A MOVIE WITH YOUR LATTE?

Starbucks is teaming up with Lionsgate to promote the Canadian film company's Akeelah and the Bee in its 5,500 North American outlets beginning in April, the Wall Street Journal reported today (Thursday). It also plans to begin selling a selection of DVDs later this year in its stores. In an interview with the newspaper, Starbucks Chairman Howard Schultz said, "Starbucks isn't an entertainment company ... [but] we want to have an entertainment strategy that supports the foundation of the coffee experience that our customers have come to expect and enjoy." Reporting on the company's plans, the Journal commented, "The moves represent a substantial ramping up of Starbucks's ambition to move into entertainment to differentiate itself from rivals."

EISNER TAKES HOME $10.1-MILLION GOING-AWAY GIFT

During Michael Eisner's last year at Disney -- he left in October -- he received $10.1 million in compensation -- $1 million in salary; $9.1 million as a cash bonus, according to the company's annual proxy. His successor, Robert Iger, received $1.5 million in salary, a $7.7-million bonus and $500,000 in restricted stock grant. Under his new five-year deal with the company, he'll receive a $2-million salary and be eligible for a bonus of $7.25 million, a figure tied to Disney's growth. "While these payments may seem eye-popping, it seems more closely aligned with the company's performance and is less likely to raise the ire of shareholders than in years past," Patrick McGurn, senior vice president of Institutional Shareholder Services, told today's (Thursday) Los Angeles Times.

INDIAN AIR FORCE DEMANDS CUTS IN BOLLYWOOD FILM

A Bollywood film that suggests the Indian Air Force flies Russian MiG-21s that it knows are unsafe has been given a green light to be shown in theaters beginning Jan. 20 after the government film censors asked the Defense Ministry to view the Hindi film, Rang De Basanti, and make any changes in it, according to reports in the Indian press. The Indian Air Force reportedly demanded that three cuts be made in the drama, although it was not immediately clear which scenes were deleted. The film reportedly alleges corruption involving government officials and the planes' vendors and revolves around the family of a young pilot killed in a crash. A source told the Hindustan Times: "There is a clip at the end of the film which gives figures of MiG-21 crashes and the names of their pilots. This could have ruffled a few feathers. However, the Air Force cleared it."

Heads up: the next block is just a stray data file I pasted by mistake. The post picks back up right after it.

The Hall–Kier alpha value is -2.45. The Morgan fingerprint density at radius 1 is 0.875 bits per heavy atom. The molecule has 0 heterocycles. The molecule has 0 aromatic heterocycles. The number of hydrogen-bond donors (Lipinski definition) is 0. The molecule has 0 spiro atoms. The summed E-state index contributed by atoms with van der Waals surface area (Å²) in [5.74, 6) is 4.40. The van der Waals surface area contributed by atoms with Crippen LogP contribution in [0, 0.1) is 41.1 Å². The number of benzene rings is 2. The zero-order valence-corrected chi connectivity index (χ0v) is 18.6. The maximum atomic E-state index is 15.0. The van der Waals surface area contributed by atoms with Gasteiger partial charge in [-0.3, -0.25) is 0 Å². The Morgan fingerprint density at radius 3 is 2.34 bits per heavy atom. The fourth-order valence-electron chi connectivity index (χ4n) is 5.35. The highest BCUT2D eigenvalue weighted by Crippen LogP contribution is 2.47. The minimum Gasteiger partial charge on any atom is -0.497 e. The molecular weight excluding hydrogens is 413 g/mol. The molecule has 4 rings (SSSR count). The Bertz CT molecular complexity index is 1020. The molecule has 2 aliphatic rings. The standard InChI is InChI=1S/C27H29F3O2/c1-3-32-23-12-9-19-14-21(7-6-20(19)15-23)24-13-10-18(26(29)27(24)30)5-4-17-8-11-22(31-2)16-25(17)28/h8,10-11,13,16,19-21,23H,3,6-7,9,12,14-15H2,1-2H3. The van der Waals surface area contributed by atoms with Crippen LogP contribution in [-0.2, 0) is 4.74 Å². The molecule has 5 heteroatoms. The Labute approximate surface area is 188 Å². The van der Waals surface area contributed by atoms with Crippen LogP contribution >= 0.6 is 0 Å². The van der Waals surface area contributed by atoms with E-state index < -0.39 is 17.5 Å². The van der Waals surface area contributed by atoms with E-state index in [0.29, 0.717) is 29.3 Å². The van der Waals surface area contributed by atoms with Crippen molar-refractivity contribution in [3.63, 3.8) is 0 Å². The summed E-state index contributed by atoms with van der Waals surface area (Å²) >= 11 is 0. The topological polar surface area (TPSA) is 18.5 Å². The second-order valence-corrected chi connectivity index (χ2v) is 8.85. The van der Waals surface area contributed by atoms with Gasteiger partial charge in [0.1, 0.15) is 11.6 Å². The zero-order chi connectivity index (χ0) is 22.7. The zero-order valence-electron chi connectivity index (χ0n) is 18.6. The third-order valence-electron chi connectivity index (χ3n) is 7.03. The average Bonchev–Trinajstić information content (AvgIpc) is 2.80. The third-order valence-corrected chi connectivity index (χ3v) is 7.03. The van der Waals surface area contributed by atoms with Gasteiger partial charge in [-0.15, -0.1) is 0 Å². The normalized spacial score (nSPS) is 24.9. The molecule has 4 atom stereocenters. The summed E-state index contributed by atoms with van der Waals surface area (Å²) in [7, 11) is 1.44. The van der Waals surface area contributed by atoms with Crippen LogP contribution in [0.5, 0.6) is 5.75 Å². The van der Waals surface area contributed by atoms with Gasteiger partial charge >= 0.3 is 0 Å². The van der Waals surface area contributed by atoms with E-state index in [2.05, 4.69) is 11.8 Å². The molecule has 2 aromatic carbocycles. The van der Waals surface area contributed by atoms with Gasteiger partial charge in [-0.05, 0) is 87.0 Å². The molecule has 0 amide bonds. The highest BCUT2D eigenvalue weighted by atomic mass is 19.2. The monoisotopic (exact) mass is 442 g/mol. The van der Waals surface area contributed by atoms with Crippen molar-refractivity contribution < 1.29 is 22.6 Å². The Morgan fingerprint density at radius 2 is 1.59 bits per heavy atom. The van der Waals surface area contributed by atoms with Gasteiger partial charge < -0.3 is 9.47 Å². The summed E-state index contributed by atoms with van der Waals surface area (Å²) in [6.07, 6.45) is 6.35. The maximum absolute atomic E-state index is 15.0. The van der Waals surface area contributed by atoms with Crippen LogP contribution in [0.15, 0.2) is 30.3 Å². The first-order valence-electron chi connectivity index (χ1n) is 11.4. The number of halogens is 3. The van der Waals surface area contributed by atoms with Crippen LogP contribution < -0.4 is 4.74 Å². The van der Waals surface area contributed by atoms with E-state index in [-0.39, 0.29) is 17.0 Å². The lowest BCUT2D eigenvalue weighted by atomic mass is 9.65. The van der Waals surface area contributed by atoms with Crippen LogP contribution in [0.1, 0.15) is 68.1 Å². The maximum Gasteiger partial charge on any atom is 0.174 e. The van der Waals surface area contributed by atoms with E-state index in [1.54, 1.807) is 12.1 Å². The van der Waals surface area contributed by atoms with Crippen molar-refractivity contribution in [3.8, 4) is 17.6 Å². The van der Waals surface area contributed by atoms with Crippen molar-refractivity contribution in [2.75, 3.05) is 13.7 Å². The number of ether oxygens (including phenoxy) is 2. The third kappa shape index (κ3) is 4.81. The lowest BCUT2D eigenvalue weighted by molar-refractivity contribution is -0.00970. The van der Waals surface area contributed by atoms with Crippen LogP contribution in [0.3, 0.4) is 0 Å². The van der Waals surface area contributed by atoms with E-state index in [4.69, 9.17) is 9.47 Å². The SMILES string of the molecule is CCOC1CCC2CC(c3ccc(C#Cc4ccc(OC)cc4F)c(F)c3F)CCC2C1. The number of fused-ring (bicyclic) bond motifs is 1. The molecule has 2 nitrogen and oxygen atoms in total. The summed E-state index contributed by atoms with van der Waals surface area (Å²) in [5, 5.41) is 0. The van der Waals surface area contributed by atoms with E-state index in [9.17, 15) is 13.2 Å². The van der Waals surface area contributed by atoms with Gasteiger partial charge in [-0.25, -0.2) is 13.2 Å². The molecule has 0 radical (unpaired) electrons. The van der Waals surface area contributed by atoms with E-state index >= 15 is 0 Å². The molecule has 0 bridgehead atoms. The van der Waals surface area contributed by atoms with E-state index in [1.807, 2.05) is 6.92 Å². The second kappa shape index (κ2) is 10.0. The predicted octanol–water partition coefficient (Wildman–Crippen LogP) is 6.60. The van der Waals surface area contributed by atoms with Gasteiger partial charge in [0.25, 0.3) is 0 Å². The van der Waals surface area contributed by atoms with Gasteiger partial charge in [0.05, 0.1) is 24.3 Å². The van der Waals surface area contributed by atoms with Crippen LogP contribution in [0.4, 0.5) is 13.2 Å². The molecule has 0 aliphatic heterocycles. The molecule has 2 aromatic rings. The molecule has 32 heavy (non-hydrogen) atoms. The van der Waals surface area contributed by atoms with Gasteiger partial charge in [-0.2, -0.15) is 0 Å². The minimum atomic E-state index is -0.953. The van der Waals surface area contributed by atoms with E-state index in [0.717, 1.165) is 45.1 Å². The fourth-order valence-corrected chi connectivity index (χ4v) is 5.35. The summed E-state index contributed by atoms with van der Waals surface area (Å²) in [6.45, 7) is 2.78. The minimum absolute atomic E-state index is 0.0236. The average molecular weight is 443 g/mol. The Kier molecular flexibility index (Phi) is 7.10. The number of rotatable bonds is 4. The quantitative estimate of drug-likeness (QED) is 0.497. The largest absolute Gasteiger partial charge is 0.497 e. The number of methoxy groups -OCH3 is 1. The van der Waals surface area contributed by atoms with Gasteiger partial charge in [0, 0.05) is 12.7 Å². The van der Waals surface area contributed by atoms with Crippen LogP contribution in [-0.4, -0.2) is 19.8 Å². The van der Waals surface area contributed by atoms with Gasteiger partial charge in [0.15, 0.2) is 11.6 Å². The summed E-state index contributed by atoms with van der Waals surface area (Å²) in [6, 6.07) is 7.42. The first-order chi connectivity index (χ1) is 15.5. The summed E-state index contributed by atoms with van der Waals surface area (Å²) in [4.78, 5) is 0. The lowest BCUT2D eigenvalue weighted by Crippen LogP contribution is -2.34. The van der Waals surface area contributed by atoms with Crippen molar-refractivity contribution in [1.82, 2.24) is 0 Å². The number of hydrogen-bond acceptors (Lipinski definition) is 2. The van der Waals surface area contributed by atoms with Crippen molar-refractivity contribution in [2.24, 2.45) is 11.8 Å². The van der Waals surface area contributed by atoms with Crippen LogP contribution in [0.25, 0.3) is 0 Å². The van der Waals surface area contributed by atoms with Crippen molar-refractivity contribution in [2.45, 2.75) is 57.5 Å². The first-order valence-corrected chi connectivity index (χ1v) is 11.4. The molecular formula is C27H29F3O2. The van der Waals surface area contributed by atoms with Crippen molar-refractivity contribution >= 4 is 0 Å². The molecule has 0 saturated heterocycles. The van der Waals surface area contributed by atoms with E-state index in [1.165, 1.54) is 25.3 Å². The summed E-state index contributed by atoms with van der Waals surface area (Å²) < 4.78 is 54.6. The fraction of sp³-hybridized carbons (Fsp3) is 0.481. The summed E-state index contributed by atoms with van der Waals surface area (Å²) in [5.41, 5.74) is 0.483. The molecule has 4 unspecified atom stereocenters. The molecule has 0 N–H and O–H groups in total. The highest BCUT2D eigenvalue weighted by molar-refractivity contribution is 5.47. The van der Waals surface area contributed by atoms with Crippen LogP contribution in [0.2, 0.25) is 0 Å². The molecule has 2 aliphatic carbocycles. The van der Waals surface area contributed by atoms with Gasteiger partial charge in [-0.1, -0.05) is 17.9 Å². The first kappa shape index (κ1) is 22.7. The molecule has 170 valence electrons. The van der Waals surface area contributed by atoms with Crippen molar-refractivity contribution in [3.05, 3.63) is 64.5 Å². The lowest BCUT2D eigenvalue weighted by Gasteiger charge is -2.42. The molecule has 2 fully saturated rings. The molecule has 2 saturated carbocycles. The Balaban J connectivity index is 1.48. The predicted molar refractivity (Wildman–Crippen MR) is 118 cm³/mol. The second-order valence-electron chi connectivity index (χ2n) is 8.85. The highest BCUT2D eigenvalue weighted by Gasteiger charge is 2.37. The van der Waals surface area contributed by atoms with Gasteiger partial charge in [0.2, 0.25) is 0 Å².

ALTMAN TO RECEIVE HONORARY OSCAR

Filmmaker Robert Altman, 80, who has received seven Oscar nominations during his long career but has never won, will receive an honorary Oscar this year, the Academy of Motion Picture Arts and Sciences announced Wednesday. He was nominated seven times for directing and twice for producing. The academy's announcement said that Altman, whose films include M*A*S*H*, Nashville, The Player, and most recently Gosford Park, had "repeatedly reinvented the art form and inspired filmmakers and audiences alike."

Cinemark Movie Club
B. Alan Orange